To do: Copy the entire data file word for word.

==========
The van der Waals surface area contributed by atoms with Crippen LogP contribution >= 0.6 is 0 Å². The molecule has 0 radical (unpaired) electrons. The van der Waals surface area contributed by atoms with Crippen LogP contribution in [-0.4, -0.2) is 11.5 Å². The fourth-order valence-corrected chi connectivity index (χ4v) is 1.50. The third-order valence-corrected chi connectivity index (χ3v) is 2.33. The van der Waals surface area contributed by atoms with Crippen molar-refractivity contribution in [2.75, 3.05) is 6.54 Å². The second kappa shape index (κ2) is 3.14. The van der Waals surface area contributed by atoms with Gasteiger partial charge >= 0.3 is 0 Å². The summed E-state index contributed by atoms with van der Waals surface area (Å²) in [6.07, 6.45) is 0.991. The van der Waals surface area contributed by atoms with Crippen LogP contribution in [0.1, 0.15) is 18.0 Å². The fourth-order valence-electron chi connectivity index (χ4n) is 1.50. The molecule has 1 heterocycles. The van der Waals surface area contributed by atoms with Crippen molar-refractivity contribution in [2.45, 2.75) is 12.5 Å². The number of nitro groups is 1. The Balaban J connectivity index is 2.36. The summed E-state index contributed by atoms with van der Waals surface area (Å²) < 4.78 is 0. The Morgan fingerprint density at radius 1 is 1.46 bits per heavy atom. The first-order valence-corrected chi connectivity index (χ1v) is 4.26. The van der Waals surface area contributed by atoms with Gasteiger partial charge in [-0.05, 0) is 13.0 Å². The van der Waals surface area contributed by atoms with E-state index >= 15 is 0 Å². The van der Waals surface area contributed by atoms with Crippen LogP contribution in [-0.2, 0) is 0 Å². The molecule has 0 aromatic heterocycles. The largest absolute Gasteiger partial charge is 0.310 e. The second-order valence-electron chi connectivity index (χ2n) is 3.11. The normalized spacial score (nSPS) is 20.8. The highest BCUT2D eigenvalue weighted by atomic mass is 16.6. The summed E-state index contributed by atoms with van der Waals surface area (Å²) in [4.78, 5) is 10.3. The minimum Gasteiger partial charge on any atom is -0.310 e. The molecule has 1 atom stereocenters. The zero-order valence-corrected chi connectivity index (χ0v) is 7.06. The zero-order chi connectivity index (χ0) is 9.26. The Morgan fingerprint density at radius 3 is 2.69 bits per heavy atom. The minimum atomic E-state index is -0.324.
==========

The van der Waals surface area contributed by atoms with Crippen LogP contribution >= 0.6 is 0 Å². The molecule has 0 radical (unpaired) electrons. The van der Waals surface area contributed by atoms with Crippen LogP contribution in [-0.4, -0.2) is 11.5 Å². The fourth-order valence-corrected chi connectivity index (χ4v) is 1.50. The third-order valence-corrected chi connectivity index (χ3v) is 2.33. The van der Waals surface area contributed by atoms with Crippen molar-refractivity contribution in [2.75, 3.05) is 6.54 Å². The second kappa shape index (κ2) is 3.14. The van der Waals surface area contributed by atoms with Gasteiger partial charge >= 0.3 is 0 Å². The summed E-state index contributed by atoms with van der Waals surface area (Å²) in [6.07, 6.45) is 0.991. The van der Waals surface area contributed by atoms with Crippen LogP contribution in [0.1, 0.15) is 18.0 Å². The fourth-order valence-electron chi connectivity index (χ4n) is 1.50. The molecule has 1 heterocycles. The van der Waals surface area contributed by atoms with Crippen molar-refractivity contribution in [2.45, 2.75) is 12.5 Å². The number of nitro groups is 1. The Balaban J connectivity index is 2.36. The summed E-state index contributed by atoms with van der Waals surface area (Å²) < 4.78 is 0. The Morgan fingerprint density at radius 1 is 1.46 bits per heavy atom. The first-order valence-corrected chi connectivity index (χ1v) is 4.26. The van der Waals surface area contributed by atoms with Gasteiger partial charge in [-0.05, 0) is 13.0 Å². The van der Waals surface area contributed by atoms with E-state index >= 15 is 0 Å². The van der Waals surface area contributed by atoms with Crippen LogP contribution in [-0.2, 0) is 0 Å². The molecule has 0 aromatic heterocycles. The largest absolute Gasteiger partial charge is 0.310 e. The second-order valence-electron chi connectivity index (χ2n) is 3.11. The normalized spacial score (nSPS) is 20.8. The highest BCUT2D eigenvalue weighted by atomic mass is 16.6. The summed E-state index contributed by atoms with van der Waals surface area (Å²) in [4.78, 5) is 10.3. The minimum Gasteiger partial charge on any atom is -0.310 e. The molecule has 1 atom stereocenters. The zero-order valence-corrected chi connectivity index (χ0v) is 7.06. The zero-order chi connectivity index (χ0) is 9.26. The Morgan fingerprint density at radius 3 is 2.69 bits per heavy atom. The minimum atomic E-state index is -0.324.